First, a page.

EXEMPT OR NON-EXEMPT? A potentially costly question under the FLSA Exempt Tests!

The Department of Labor (DOL) has increased its FLSA investigators and they’re on a mission to find misclassified exempt from overtime positions across the United States. The word on the street is that they have been told that our expanding government budget needs additional tax revenue to help balance the budget and they are instrumental in finding and penalizing employers that have intentionally or un-intentionally misclassified their exempt positions.

The DOL decided to improve their FLSA efforts by issuing a FLSA Interpretation of NO. 2010-1. The DOL’s interpretation allowed the agency to declare certain mortgage lending positions non-exempt from not meeting the Administrative designation tests. The DOL made this interpretation on the basis that certain loan officers did not meet the tests of primary duties requiring discretion, independent judgment and matters of significance. The DOL surmised that the typical consumer and mortgage loan officer duties were of a sales, service and client relationship nature and the primary job focus did not meet the test for Administrative exemption.

This DOL FLSA interpretation put the Banking sector on notice since most if not all loan officers have been designated as exempt positions based on the DOL’s early FLSA original ruling in 2006 where the DOL recognized the loan officer position as meeting the Administrative exemption test.

Several court cases have ensued since the FLSA NO. 2010-1 Interpretation and most of the cases have been initiated by individual loan officers or smaller class groups of loan officers claiming overtime back pay from being designated as exempt from overtime by their respective banks and the DOL’s determination that the consumer and mortgage loan officer are non-exempt from overtime pay.

From the Henry et. al v. Quicken Loans cases which was won by Quicken Loans, the following comment was made by Quicken Loans about their Mortgage Lenders, “Mortgage Lenders are far more than Salesmen; they are the “Quarterbacks” of the lending team. Charged with collecting and analyzing relevant information and understanding client’s objectives, goals and needs.”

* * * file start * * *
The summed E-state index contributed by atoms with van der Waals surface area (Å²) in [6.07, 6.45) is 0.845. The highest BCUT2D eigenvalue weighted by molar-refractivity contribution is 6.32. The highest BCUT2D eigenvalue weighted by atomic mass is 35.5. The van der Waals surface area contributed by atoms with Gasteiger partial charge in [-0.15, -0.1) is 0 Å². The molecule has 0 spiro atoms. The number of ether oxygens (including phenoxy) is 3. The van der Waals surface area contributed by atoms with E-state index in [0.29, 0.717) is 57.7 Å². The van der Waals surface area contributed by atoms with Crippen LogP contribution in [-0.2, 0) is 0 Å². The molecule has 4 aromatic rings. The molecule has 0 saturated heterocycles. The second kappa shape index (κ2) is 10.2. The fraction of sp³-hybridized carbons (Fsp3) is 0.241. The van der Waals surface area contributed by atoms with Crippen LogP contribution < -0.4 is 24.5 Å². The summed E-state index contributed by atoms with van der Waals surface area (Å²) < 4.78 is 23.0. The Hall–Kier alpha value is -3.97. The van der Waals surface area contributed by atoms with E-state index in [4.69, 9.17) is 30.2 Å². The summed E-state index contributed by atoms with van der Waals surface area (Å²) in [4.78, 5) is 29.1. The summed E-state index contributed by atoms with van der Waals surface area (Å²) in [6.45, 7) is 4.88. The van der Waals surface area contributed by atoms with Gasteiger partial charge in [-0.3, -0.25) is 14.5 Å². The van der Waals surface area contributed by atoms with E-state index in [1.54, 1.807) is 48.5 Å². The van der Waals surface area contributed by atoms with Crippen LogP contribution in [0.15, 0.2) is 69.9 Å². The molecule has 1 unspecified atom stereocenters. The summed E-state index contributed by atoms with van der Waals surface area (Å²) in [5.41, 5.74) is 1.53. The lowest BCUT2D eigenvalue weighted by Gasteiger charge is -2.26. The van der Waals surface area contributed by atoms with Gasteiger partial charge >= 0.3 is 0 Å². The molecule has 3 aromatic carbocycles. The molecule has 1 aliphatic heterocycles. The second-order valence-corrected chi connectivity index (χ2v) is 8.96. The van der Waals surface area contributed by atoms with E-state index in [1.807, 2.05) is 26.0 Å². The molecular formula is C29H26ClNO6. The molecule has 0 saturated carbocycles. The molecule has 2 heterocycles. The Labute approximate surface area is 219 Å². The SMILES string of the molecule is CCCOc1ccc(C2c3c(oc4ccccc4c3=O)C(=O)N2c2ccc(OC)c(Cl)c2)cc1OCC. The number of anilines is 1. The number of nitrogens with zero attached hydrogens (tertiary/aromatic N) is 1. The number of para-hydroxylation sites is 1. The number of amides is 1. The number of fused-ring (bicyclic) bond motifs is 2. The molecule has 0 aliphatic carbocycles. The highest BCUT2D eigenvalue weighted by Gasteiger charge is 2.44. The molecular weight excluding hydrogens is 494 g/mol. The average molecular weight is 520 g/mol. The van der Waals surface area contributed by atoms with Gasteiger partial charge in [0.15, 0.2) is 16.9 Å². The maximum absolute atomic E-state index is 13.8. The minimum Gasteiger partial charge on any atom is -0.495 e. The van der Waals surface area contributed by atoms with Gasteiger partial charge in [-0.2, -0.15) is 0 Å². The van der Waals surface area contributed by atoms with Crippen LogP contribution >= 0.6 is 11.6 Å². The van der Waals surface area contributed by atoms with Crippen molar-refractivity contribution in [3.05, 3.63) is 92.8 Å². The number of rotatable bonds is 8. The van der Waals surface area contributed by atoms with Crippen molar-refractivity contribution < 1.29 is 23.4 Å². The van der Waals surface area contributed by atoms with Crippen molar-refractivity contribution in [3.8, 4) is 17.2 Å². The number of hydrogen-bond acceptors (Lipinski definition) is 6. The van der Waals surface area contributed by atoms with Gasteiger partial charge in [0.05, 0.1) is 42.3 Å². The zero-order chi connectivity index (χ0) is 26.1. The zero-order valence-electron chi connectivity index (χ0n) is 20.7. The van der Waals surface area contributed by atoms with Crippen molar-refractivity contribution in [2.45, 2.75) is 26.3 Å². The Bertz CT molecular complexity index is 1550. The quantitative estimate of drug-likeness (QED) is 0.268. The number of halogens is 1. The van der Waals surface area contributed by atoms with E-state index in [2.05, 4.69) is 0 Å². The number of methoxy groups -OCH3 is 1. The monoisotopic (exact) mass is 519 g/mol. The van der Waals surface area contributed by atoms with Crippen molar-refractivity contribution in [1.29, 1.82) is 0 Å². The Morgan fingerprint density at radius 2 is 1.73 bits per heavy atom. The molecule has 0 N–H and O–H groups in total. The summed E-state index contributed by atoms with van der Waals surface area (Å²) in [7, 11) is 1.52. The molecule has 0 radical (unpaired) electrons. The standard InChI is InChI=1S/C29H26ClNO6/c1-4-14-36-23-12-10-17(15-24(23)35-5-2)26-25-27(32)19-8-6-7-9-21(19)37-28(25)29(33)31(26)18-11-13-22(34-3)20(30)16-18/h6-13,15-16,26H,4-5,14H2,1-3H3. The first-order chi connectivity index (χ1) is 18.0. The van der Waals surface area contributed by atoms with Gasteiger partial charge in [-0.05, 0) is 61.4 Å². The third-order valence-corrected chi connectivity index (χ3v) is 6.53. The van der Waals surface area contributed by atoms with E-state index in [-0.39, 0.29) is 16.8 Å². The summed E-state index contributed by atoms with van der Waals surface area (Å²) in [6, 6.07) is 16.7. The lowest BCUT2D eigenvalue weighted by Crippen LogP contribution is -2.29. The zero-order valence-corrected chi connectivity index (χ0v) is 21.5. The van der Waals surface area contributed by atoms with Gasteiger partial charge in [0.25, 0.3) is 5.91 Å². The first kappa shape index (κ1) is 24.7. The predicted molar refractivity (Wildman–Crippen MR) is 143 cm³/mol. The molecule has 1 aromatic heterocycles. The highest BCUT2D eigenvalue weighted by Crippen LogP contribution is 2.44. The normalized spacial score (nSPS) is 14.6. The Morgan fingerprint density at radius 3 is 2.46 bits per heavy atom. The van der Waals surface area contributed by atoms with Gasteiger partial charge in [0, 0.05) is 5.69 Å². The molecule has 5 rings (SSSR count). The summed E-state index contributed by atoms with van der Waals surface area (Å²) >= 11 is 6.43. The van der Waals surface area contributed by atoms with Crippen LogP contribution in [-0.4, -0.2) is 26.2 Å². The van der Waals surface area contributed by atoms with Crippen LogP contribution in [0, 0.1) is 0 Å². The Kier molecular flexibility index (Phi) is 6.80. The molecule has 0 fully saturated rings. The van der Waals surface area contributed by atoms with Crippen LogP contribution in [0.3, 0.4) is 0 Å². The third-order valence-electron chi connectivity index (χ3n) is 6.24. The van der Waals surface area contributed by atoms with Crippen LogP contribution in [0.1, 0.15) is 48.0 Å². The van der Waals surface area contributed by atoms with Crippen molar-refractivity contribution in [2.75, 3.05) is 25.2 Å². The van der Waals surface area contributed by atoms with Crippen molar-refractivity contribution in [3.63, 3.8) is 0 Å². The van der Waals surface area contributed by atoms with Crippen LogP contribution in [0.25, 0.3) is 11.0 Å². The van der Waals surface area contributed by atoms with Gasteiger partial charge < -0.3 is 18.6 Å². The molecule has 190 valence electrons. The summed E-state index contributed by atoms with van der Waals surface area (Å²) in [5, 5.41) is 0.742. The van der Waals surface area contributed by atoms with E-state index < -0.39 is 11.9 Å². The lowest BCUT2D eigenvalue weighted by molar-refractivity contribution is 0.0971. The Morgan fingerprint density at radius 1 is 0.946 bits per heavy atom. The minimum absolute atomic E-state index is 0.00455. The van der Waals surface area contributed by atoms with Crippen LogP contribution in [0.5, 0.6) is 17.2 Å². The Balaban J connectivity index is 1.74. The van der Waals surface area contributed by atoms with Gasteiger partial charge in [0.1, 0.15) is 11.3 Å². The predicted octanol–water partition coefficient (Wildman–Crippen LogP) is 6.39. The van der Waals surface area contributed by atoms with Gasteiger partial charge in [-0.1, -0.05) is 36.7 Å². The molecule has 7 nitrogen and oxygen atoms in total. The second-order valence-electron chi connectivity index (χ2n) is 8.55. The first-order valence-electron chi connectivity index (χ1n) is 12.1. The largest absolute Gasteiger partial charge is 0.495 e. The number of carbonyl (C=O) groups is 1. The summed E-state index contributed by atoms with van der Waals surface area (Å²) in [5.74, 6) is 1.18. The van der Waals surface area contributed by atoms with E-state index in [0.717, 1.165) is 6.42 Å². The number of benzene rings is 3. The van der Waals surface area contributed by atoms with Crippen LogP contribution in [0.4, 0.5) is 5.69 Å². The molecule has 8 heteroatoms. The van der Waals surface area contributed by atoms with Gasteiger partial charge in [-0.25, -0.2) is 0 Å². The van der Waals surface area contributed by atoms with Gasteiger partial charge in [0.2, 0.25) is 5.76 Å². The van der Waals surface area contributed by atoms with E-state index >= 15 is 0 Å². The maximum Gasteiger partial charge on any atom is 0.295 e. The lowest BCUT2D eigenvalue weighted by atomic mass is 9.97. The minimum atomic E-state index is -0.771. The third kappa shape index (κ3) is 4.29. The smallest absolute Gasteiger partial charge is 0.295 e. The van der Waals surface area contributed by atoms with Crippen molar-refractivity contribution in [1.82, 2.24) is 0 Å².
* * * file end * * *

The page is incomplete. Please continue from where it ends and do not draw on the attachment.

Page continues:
From this case and other recent cases, we would recommend the following action steps to prepare for the inevitable DOL FLSA audit while the Courts determine the viability of the DOL’s FLSA NO. 2010-1 Interpretation.

  • Complete comprehensive, consistent and compliant position descriptions that truly reflect the primary duties and responsibilities for the position.
  • Conduct audits to determine if actual duties and responsibilities match those described in the position descriptions and meet with employees to assess their understanding and agreement with the position duties and responsibilities.
  • Utilize job evaluation compensable factors terminology to proactively describe position requirements that support independent judgment, decision-making and matters of significance.
  • Obtain court rulings from recent cases to increase understanding on how banks that have won their FLSA cases have described and met the FLSA Administrative Exempt tests for their respective loan officer positions.